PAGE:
by Donald Powell
Anyone who has followed Grant Morrison knows that he loves to get his myth in.
No comics creator since Jack Kirby has pushed the transformational power of the super hero archetype, how it can serve as a metaphor to live by, and how it can be used as an empowering tool for the disenfranchised and marginalized more than Morrison. From his more edgy fare like The Invisibles and Doom Patrol to his award- winning and bestselling takes on Batman and Superman, Morrison has always managed to make the old feel invigorating and new; suffusing weird occult ideas and cosmic fisticuffs into a unique world view that is copied often but never duplicated. The Grant Morrison and Graphic India: Myth & Legends panel at SDCC served as testament to the comic legend’s body of work and unique world view.
Teaming up with Graphic India and continuing from his critically acclaimed 18 Days with artist Mukesh Singh, inspired by the The Mahabharata, Morrison pitched Avaterex: Destroyer of Darkness. It’s another series inspired by Indian tales which will serve as a launching point for other related titles linking a cohesive, stand-alone super hero universe just as Kirby and Lee created back in the 1960s. The major difference is that Morrison plans on making these super heroes not beholden to the ‘military entertainment complex’ like Batman and Superman.
In addition to drawing inspiration from India for his new tales, Morrison spoke to his belief on how the Eastern worldview offers a unique spiritual sensibility that is not easily accessible in the Westeven cultures. In Morrison’s most audacious move, Avaterex: Destroyer of Darkness will be marketed in India, where he and Graphic India hope the tales are aspirational to some aspects of the Indian populace that have traditionally been socially marginalized.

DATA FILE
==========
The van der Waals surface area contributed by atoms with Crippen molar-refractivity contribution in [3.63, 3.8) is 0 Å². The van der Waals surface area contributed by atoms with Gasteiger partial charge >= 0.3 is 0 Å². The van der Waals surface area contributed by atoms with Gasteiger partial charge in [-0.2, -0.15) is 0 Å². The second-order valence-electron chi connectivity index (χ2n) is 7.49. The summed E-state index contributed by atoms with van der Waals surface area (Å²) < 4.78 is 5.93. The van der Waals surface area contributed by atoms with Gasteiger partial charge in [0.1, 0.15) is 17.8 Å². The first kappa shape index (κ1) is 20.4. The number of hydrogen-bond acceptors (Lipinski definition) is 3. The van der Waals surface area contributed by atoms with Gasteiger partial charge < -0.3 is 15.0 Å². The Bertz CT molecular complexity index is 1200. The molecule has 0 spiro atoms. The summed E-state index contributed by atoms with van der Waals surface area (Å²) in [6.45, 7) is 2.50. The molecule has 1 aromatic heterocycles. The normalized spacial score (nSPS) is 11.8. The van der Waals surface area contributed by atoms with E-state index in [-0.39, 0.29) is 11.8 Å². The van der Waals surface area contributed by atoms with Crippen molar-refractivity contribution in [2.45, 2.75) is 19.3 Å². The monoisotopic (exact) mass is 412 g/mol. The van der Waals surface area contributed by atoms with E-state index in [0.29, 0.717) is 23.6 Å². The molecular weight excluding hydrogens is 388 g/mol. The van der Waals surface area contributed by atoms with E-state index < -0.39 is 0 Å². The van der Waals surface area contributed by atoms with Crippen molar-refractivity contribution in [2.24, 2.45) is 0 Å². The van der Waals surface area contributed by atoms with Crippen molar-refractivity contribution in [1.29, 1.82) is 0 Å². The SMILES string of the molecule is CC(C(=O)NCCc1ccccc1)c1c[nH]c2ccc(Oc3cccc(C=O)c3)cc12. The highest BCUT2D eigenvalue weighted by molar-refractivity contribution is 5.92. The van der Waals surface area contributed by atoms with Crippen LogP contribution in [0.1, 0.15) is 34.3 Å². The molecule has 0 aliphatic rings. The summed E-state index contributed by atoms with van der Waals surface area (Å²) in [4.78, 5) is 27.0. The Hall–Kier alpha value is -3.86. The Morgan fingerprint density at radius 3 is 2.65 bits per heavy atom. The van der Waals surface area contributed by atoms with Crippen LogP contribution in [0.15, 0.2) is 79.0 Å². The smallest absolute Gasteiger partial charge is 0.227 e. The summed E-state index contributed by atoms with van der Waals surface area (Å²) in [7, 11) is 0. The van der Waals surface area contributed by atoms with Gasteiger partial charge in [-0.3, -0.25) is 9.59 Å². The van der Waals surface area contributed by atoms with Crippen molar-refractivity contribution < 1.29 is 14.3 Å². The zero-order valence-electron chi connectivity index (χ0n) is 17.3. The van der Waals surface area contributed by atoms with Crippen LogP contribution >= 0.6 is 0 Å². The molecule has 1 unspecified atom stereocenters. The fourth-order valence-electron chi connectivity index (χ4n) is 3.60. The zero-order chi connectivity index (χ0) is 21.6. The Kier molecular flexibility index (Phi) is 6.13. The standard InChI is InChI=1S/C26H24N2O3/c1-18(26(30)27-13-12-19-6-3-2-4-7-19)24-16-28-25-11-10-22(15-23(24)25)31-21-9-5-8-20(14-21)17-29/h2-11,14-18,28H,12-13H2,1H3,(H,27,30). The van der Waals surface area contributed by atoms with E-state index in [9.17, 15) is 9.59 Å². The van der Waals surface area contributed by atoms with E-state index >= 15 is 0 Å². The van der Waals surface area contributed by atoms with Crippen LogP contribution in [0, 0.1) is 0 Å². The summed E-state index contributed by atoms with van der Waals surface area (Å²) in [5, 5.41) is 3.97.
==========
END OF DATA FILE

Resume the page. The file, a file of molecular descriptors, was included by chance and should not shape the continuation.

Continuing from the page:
It’s a bold idea, but one perfectly in keeping with the Glaswegian shaman’s constant urge to push the comics medium forward from adolescent power fantasies to transformational devices capable of changing the world.
Virigin had the same idea but do we know if they ever sell their comics to India after all?
This aside, 18 days is one hell of a book, and so inexpensive ($3 for way more than 20p of story, best deal on the market!)
This is a terrible article, completely absent of quotes from Morrison itself, as if the fanboy who wrote it took no notes, slept though half the panel, and filled the gap with rants about how “Morrison is the best you guys!!!”
I will award bonus points for the fanboy commentary that Morrison “suffusing weird occult ideas and cosmic fisticuffs into a unique world view that is copied often but never duplicated”
This cliche apparently comes from a 1927 add for wedding rings that are “Often imitated but never duplicated”. And much like Morrison’s hypothetical imitatiors, this imitation of convention coverage leaves much to be desired.
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